Tat Twam Asi-The otherness is also me
Satbir Singh Bedi | 02 Feb 2015

A man generally thinks that his parents are the best, his house is the best, his school is the best and his nation is the best. Generally, we are proud of our possessions and ourselves. I am also egoist and think that my articles are the best. If I feel angry, I feel that I had a right to be angry.

If I commit a mistake, I think that it is a human error. However, if somebody else is angry, then I feel that he should not be angry over such a trivial matter. If someone makes a mistake, it is unpardonable. If Dhoni dropped a catch, I was red with anger. If somebody gave a wrong fact in his article, I was furious. However, I did get a new glimpse in the matter when I read about Tat Twam Asi-The otherness is also me.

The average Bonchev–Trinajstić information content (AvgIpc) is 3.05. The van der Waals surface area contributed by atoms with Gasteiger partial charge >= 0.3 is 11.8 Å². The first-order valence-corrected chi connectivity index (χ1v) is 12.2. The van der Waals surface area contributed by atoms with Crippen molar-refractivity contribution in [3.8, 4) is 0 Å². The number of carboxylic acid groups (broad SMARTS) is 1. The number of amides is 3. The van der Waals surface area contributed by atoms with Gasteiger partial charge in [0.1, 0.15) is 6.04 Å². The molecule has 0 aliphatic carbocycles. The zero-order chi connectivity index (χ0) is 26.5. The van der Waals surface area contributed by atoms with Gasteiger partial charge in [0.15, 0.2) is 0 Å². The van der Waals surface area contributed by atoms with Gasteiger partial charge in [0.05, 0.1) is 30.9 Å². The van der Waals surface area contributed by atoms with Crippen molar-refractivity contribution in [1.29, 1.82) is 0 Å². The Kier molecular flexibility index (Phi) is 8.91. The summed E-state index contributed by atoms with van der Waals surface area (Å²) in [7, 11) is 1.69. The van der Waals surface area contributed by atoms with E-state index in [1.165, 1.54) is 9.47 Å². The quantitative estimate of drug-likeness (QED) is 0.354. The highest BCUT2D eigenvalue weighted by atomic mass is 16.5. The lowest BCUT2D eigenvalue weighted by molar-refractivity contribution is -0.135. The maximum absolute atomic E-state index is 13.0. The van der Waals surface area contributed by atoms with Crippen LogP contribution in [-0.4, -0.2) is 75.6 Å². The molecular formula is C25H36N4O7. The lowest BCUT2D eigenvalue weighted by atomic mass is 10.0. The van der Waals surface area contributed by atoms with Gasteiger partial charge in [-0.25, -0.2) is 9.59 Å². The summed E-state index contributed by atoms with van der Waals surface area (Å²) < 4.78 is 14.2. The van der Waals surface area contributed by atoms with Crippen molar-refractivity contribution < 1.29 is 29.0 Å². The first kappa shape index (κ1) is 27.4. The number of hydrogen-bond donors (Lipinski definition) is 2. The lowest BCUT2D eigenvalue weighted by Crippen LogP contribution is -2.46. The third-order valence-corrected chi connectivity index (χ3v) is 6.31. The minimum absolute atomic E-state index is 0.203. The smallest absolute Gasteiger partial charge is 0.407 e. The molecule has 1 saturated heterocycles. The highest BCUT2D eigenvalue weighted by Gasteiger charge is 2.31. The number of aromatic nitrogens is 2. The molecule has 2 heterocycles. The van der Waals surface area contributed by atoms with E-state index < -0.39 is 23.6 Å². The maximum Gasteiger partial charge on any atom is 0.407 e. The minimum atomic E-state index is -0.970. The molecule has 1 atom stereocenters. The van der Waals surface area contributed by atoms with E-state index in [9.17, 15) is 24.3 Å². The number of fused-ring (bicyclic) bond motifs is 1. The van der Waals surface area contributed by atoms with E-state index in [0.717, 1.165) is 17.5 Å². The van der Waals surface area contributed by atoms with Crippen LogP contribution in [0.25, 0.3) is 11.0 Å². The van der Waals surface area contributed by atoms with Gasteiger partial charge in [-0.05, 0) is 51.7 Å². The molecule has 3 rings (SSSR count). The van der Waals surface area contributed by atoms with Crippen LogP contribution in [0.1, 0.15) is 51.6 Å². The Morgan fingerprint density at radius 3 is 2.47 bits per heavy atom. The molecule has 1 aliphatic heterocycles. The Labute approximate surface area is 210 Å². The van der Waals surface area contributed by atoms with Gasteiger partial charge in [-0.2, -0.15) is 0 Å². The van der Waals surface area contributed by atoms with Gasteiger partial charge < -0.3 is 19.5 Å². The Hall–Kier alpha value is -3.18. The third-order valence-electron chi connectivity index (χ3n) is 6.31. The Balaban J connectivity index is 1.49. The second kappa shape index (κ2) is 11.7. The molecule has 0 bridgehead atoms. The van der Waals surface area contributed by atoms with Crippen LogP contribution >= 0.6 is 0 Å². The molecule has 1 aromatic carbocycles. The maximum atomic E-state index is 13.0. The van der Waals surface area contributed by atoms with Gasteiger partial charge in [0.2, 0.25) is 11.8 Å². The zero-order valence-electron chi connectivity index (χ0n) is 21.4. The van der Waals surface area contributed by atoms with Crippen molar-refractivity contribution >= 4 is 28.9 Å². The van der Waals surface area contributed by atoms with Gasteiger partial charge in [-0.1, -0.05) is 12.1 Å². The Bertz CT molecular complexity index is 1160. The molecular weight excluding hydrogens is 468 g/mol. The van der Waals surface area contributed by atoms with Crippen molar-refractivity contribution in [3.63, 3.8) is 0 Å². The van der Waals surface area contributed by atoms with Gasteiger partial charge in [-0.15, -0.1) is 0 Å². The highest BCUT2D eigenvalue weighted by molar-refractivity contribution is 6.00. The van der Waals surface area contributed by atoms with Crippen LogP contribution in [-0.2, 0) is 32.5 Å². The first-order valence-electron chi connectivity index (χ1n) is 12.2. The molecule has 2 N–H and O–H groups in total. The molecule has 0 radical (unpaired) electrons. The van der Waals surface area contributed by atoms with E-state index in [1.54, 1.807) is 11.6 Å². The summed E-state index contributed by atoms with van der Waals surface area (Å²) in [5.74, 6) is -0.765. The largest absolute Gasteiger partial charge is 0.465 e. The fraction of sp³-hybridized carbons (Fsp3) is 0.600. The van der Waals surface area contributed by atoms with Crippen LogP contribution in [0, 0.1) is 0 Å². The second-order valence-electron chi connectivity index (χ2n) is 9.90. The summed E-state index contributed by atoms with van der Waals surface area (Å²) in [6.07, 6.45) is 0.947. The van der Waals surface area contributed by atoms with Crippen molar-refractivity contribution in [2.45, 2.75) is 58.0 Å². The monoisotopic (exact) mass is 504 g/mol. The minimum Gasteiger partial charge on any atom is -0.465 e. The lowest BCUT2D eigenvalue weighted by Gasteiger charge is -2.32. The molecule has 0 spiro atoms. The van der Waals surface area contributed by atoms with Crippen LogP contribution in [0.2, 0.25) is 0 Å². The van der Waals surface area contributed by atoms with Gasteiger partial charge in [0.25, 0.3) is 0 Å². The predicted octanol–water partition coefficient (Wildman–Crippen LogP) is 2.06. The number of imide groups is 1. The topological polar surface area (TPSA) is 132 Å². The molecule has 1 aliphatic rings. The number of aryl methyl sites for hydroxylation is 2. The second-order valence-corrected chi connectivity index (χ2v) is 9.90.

When I put myself in the shoes of the mistake maker, I was forced to rethink and come to the conclusion that perhaps it was a genuine mistake. When I put myself in the position of Dhoni, I just felt ashamed. I knew that I could not take even a very simple catch. I had thought that all Muslims should have left India at the time of partition of the country and gone to Pakistan but when I put myself in their place, I realised how hard it is to leave one's home and hearth, how difficult it is to become a refugee and live in refugee camps.

I changed my thoughts and dropped my idea of making India a Hindu nation wherein no Muslim lived. I then came to the conclusion that it must remain a multi-religious country. Tat Twam Asi really changed my views about many things.

I started appreciating the articles written by other scribes. When I put myself in the position of those who had made me angry, I just smiled. However, it is very difficult to practise Tat Twam Asi. It does put a lot of strain on your imagination.